Above: Conservatives come under fire in the House over Perrin emails
OTTAWA – The federal government says it is handing over to police a recently discovered cache of emails belonging to Benjamin Perrin, former counsel for the Prime Minister’s Office and a central figure in the Senate spending scandal.
The Privy Council Office released a letter to the RCMP on Sunday saying it had been mistaken when it originally told investigators that Perrin’s emails were deleted, in keeping with standard procedure, when he left the job in March.
In fact, Perrin’s emails were already being preserved in connection with an unrelated matter, says the letter, which is signed by Isabelle Mondou, assistant secretary to the cabinet in the office of the counsel to the Clerk of the Privy Council.
“Upon Mr. Perrin’s departure at the end of his employment in late March 2013, the PMO was provided a notice that his emails had been deleted from the computer server,” Mondou writes.
“On Nov. 29, 2013, we found that Mr. Perrin’s emails had in fact been retained due to a litigation hold in an unrelated matter.”
Watch: Senate Speaker Noël A. Kinsella addresses whether parliamentary privilege will be invoked in emails sought by the RCMP
Perrin’s name appears repeatedly in RCMP documents released two weeks ago containing explosive allegations about a scheme to repay Sen. Mike Duffy’s disallowed housing expenses and whitewash a Senate report into the controversy.
The documents allege senior PMO staffers – including Nigel Wright, Prime Minister Stephen Harper’s former chief of staff and the man who paid Duffy’s $90,000 bill – were involved in trying to work out a deal with Duffy to repay his expenses and worked with top Tory senators to change a report on Duffy after unsuccessfully trying to shape an independent audit into his expenses.
In May, Perrin denied that he was ever consulted about, or participated in, Wright’s decision to cover Duffy’s expenses, and said he never communicated with Harper about it.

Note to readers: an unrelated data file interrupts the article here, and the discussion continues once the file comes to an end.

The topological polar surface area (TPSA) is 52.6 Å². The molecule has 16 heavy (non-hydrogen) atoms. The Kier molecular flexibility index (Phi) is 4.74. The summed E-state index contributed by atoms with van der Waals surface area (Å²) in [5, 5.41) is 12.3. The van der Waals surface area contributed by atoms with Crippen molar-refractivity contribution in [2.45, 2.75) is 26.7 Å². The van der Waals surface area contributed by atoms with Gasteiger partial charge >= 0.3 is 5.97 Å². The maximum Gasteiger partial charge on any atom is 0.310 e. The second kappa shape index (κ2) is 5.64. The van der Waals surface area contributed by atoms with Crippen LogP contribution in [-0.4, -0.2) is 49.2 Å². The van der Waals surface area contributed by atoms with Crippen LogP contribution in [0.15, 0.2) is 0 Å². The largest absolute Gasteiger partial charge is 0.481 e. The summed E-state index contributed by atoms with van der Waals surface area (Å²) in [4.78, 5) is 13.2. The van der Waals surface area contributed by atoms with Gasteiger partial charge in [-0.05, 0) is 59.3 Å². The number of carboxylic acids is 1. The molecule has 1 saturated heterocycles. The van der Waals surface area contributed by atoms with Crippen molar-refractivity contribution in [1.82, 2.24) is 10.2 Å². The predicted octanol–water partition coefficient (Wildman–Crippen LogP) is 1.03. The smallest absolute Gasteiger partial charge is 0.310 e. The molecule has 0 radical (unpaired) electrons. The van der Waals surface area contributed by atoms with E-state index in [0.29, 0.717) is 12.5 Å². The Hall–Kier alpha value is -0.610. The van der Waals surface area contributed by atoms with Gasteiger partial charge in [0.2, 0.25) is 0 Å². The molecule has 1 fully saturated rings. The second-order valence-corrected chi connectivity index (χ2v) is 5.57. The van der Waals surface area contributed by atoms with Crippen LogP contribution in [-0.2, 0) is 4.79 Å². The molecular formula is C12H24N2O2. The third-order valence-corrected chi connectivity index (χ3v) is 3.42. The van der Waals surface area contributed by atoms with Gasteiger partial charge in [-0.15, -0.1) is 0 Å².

But emails disclosed by the RCMP in documents filed in court show Perrin was intimately involved in negotiations with Duffy’s lawyer, Janice Payne, who set out five conditions – including full reimbursement – that had to be met in return for Duffy’s admission that he mistakenly claimed a housing allowance to which he was not entitled.
Indeed, Wright at one point emailed Duffy in exasperation, saying that if the senator continued to misquote him, they would converse in future strictly through their lawyers, Perrin and Payne.
The deal originally involved the Conservative party reimbursing Duffy for repaying his expenses, while curtailing an audit into his claims. Conservative Fund chairman Irving Gerstein, also a senator, initially agreed to reimburse Duffy when the tab was thought to be only $32,000 but balked when it became clear it was upwards of $90,000.
At Wright’s behest, Gerstein also solicited information from a contact at auditing firm Deloitte about the status of their report on Duffy.
Watch: Will Senators Gerstein, Stewart-Olsen be compelled to testify before the Senate?
The RCMP alleges that Wright and Duffy committed bribery, fraud and breach of trust in cooking up the deal. The allegations have not been proven in court, and no one has yet been charged.
However, last week, University of Ottawa law professor Amir Attaran filed a complaint against both Perrin and Payne with the law societies in British Columbia, where Perrin now teaches law at UBC, and Ontario, where Payne practices. He claims the duo “violated the ethics of the profession” in helping to craft an illegal deal between Wright and Duffy.
Perrin has engaged legal counsel and has declined all comment.
Duffy has also refused to comment on the latest allegations. Wright maintains he acted within the scope of his position as chief of staff and remains confident his actions were legal.
The new cache of Perrin emails could shed further light on his involvement in the transaction.
The Privy Council Office says it will “immediately turn over these email records” to the RCMP and that it has apologized to both the RCMP and the Prime Minister’s Office.
“We regret that we previously failed, even if inadvertently, to accurately inform you and the PMO about the availability of Mr. Perrin’s emails,” Mondou writes. “We apologize for any inconvenience it may have caused.”
Harper has steadfastly maintained that he was kept in the dark about the scheme until learning May 15 that Wright had repaid Duffy’s expenses, and has been laying the blame squarely at their feet. But a compelling series of emails between various PMO operatives, including Perrin, suggest details of the plan were more widely known than Harper has suggested.
Wright resigned from the PMO in May, shortly after the details of the payment emerged. But other senior staff in the PMO, including director of issues management Chris Woodcock and manager of parliamentary affairs Patrick Rogers, were also active in the discussions about how to get Duffy to repay his expenses, the documents show.
Both are still with the government: Woodcock works for Natural Resources Minister Joe Oliver, Rogers for Heritage Minister Shelly Glover.